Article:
Objects, Prototypes and Classes in JavaScript

Vijay Prasanna

Considering the fact that almost everything in JavaScript is an object, object oriented JavaScript code is very different from other object-capable languages. The JS object system is more of a prototype-based object system instead.

Coming from a C++ background, I was aware of the Object Oriented programming paradigm and had a very rigid idea of how Objects and Classes should work. Exposure to other languages like Java only seemed to further establish this idea. While these languages have their own semantics on how objects and classes work; Javascript, for the new user, is quite a revelation.

First off the bat, JavaScript objects are very different in the way they are created. There is no requirement for a class. Object instances can be created using the new operator:

let Reptile = new Object() {
 // ...
}

or with a function constructor

function Reptile() {
 // ...
}

Second, JavaScript objects are very flexible. While classic object oriented languages allow only property modification or property slots, JavaScript allows objects to modify their properties and methods; i.e. JavaScript objects have both property and method slots.

My first thought at the discovery was “yeah freedom!” but this came with a cost - a need to understand the prototype property in JavaScript. The knowledge of the prototype is essential to a developer who wishes to implement any semblance of an object oriented system in JavaScript.

All JavaScript objects are created from the Object constructor:

var Reptile = function(name, canItSwim) {
  this.name = name;
  this.canItSwim = canItSwim;
}

And the prototype allows us to add new methods to objects constructors, this means that the following method now exists in all instances of Reptile.

Reptile.prototype.doesItDrown = function() {
  if (this.canItSwim) {
    console.log(`${this.name} can swim`);
  } else {
    console.log(`${this.name} has drowned`);
  }
};

Object instances of Reptile can be now created:

// for this example consider alligators can swim and crocs cannot
let alligator = new Reptile("alligator", true);
alligator.doesItDrown(); // alligator can swim

let croc = new Reptile("croc", false); 
croc.doesItDrown(); // croc has drowned

The prototype of the Reptile object is now the basis for inheritance, the doesItDrown method is accessible to both alligator and croc because the prototype of Reptile has this method. The prototype property is shared amongst all its instances and is accessible via the __proto__ property of a particular instance.

Now, because of the existence of method slots and a common prototype instance property being shared across all instances, some very neat tricks are possible which are very weird to C++ folks:

croc.__proto__.doesItDrown = function() {
  console.log(`the croc never drowns`);
};

croc.doesItDrown(); // the croc never drowns
alligator.doesItDrown(); // the croc never drowns

Change one instance’s prototype property or method, all instances of the object are affected. This means we could be deleting stuff as well. A croc tired of drowning could potentially do this:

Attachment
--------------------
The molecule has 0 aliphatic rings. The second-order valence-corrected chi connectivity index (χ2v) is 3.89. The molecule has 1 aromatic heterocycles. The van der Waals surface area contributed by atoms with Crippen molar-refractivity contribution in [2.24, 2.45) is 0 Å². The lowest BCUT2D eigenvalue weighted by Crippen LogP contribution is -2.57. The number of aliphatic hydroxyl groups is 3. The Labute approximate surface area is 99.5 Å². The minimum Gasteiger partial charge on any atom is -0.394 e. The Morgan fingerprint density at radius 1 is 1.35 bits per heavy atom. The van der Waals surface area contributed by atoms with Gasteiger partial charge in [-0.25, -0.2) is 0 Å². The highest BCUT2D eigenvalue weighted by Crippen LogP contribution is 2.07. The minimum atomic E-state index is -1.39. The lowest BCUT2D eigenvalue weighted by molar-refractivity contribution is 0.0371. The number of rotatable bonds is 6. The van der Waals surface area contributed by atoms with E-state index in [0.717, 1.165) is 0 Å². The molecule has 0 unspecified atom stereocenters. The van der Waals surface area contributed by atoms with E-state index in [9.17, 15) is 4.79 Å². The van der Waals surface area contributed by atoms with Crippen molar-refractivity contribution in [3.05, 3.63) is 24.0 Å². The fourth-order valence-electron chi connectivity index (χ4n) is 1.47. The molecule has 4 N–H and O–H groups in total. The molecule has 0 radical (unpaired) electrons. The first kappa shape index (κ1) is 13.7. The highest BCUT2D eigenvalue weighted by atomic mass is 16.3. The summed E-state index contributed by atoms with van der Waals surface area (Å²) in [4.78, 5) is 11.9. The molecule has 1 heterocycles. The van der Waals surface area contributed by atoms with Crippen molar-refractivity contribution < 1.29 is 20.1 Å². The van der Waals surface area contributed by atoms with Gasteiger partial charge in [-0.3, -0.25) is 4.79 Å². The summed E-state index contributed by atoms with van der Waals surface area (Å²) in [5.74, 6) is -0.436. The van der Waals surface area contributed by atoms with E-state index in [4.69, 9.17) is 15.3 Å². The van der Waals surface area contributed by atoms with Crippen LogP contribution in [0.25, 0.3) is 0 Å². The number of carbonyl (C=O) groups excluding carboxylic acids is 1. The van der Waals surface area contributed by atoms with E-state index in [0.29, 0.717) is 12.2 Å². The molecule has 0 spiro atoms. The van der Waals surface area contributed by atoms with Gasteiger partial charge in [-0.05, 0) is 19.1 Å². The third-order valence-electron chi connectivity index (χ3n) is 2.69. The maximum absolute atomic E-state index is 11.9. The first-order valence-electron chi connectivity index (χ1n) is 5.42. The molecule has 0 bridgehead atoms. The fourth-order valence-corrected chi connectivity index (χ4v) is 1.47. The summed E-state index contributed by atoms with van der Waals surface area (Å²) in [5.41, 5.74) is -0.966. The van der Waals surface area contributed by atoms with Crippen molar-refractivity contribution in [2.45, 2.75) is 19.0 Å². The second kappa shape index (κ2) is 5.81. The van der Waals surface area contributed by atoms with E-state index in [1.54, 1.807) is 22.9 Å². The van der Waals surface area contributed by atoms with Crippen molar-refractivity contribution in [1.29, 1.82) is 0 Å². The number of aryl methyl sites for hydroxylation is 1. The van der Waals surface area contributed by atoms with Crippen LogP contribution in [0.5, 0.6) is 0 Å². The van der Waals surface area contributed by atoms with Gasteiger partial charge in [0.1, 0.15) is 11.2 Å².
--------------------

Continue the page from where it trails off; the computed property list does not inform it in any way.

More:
delete croc.__proto__.doesItDrown
alligator.doesItDrown();

//TypeError: alligator.doesItDrown
// is not a function

Now no one gets to swim.

This is just a silly example to show how fundamental the prototype is to the Object system in JavaScript and how it can be quite jarring to people from other object oriented languages.

With the ES6 syntax, JavaScript has been provided the feature to create classes.

However, the concept of true classes does not exist in JavaScript but it is emulated through prototype and the class syntax is just syntactic sugar around it. Therefore, understanding this behavior is important to realize the convenience and limitations of ES6 classes.

With the new class syntax, Reptile would be defined as:

class Reptile {
  constructor (name, canItSwim) {
    this.name = name;
    this.canItSwim = canItSwim;
  }

  doesItDrown () {
   if(this.canItSwim) 
    console.log(`${this.name} can swim`);
   else
    console.log(`${this.name} has drowned`);
  }
}

let alligator = new Reptile("alligator", true);
alligator.doesItDrown(); //alligator can swim

This does not mean it brings nothing new to the offer for prototype users, some pitfalls can be avoided by using ES6 classes, like making the new keyword mandatory for creating instances.

let croc = Reptile("croc", false);
//TypeError: Class constructor Reptile cannot be invoked without 'new'

This is actually a good thing, since it prevents accessing the wrong context when using the object properties and methods, which is usually the global scope or the window object.

In Conclusion

Though JavaScript right now does certainly lack features like truly private members. It has made creating objects via class syntax, instead of prototypes closely resemble classes from other OO languages like C++/Java.


PS. There has been a proposal to TC39 for creating truly private members in JavaScript classes, you can follow it here and contribute your opinion. If it were to be included in the next revision, then we’d have something like:

class Foo {
  #a; #b; // # indicates private members here
  #sum = function() { return #a + #b; };
}

// personally this format reminds me of $variable in PHP.
// I'm not sure if that's a good thing 
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